(Picture: Ella Byworth for Metro. co.uk)

Read any article on getting out of debt, and the general gist will either be ‘work hard and spend as little as possible’ or ‘use our handy trick and write everything off’.

The latter of these options seems far too good to be true.

And the former seems, well… hard.

When you consider the possibility that you might not be debt-free for a number of years, the slog and penny-pinching stretching out in front you are bleak.

That’s why some people either choose to bury their head in the sand, or seek out these mystical debt-killers who will get your balance down from thousands of pounds to a few quid a month.

Although they promise to write off debt, though, there’s a nagging feeling that surely you can’t just have the money you borrowed written off.

Companies are notorious for showing the terms and conditions in tiny fonts or saying them in one breath at the end of an ad. But if they say there are loopholes, could they lie?

The answer to that is no, but with a whole bunch of caveats.

These so-called ‘loopholes’ that can help you write off debt only come into play in certain cases – generally when you can’t afford to pay lenders back, or when credit was mis-sold or there were other discrepancies.

IVAs

The majority of the companies who claim to be able to get rid of debt are actually advertising an IVA (Individual Voluntary Agreement) service.

An IVA is a legal agreement with your creditors that means you’re protected from further action against you, and there are set guidelines of an affordable amount for you to pay back, with some of the debt written off.

Most debts can be included in an IVA, but some – like mortgages, hire purchase products, and student loans – will not be included.

All of your creditors have to agree to an IVA, which tends to be why companies or charities are brought in. They can negotiate with your creditors to ensure a favourable outcome (although they can’t force your creditors to agree to enter into an IVA).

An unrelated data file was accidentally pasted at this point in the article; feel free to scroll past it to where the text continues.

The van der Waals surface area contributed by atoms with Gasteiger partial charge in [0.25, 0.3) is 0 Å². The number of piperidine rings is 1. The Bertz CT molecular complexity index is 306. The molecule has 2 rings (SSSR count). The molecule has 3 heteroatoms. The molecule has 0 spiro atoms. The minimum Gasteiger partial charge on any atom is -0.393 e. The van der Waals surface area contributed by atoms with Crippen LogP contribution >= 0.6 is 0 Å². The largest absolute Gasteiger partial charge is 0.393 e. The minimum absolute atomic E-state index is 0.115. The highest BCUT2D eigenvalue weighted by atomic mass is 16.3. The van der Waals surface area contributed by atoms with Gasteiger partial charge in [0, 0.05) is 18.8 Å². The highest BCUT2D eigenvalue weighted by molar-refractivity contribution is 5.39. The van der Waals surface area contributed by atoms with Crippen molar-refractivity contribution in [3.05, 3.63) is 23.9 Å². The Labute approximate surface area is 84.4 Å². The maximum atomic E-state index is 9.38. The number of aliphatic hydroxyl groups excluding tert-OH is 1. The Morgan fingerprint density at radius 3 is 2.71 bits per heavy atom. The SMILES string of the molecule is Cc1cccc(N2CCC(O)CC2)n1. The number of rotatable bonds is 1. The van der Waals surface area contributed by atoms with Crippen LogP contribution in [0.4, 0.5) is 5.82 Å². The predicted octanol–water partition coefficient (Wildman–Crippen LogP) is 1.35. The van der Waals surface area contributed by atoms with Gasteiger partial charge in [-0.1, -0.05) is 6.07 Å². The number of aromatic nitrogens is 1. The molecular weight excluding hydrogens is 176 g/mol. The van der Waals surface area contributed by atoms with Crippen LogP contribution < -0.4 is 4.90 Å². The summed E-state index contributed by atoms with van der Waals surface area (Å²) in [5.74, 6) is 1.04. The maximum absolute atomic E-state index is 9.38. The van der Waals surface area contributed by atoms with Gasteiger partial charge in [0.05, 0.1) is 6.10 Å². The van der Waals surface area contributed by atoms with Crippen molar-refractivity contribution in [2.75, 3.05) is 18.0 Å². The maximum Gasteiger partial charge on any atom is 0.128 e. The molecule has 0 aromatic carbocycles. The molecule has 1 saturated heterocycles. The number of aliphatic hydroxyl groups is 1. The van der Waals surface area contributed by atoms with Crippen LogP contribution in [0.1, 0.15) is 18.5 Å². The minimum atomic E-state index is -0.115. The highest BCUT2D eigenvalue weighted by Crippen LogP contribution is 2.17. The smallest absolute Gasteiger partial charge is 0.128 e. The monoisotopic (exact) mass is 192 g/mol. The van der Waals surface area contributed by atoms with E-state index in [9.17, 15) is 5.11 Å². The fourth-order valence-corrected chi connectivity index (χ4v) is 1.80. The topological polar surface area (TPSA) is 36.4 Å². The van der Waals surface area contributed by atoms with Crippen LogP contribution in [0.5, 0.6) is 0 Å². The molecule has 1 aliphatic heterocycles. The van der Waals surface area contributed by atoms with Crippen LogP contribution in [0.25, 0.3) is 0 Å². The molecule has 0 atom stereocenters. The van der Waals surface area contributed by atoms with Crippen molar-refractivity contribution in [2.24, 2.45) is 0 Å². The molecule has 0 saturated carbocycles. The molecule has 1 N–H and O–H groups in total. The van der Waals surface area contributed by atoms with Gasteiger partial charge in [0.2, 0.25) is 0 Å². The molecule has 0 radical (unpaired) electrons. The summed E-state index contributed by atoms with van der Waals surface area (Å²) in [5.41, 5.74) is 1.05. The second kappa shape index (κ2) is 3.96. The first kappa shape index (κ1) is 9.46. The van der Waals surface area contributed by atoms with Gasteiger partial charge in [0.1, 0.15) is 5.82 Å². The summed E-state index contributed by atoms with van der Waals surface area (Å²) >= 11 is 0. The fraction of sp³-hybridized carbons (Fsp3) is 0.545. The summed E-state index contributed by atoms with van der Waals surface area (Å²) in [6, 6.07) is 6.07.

You’ll usually pay over 60 or 72 months, and get a certificate at the end to show your outstanding balance is paid.

When your agreement is being worked out, it will be determined what is an affordable amount for you to repay each month, with your living costs taken into account. If your creditors accept this, they will freeze interests on your repayments, and write off any outstanding debt over and above this amount.

Some IVA companies will claim they can rid you of up to 90% of your debt. This is usually a fairly outlandish claim, but it is possible. In general, you’re more likely to see up to 60% of your debt written off.

Seems like a dream, right?

There are downsides to an IVA. Firstly, they are designed for people with larger debts (usually around £15,000 or more), so you can’t just ask to write off the £200 balance on your credit card.

It’s no miracle fix, and does mean that you will have to stick to a strict budget for around five years to pay back a portion of what you owe.

On top of that, your credit rating will be negatively affected. This mark on your credit report will stay for six years after you commence the IVA – so typically up until a year after you’ve finished paying.

That’s not say that IVAs aren’t a lifeline for a number of people. It’s just worth putting into perspective that it isn’t a magic wand to have debts written off, and instead is designed for people in financial hardship whose debts are unmanageable.

DROs

A Debt Relief Order (DRO) can write off debt for people who have a small disposable income, few assets and relatively low level of debt.

It’s available to those who owe less than £20,000 in unsecured debt and don’t own a home, and costs £90, which is paid towards the Insolvency Service.

It means that you won’t have to pay back anything for 12 months, and lenders aren’t allowed to contact you. If your situation is still the same in terms of affordability to repay once the 12 months is up, your debt will be written off.

You will have to prove your income and expenditure and have under £50 a month left after your living costs and under £1,000 in assets.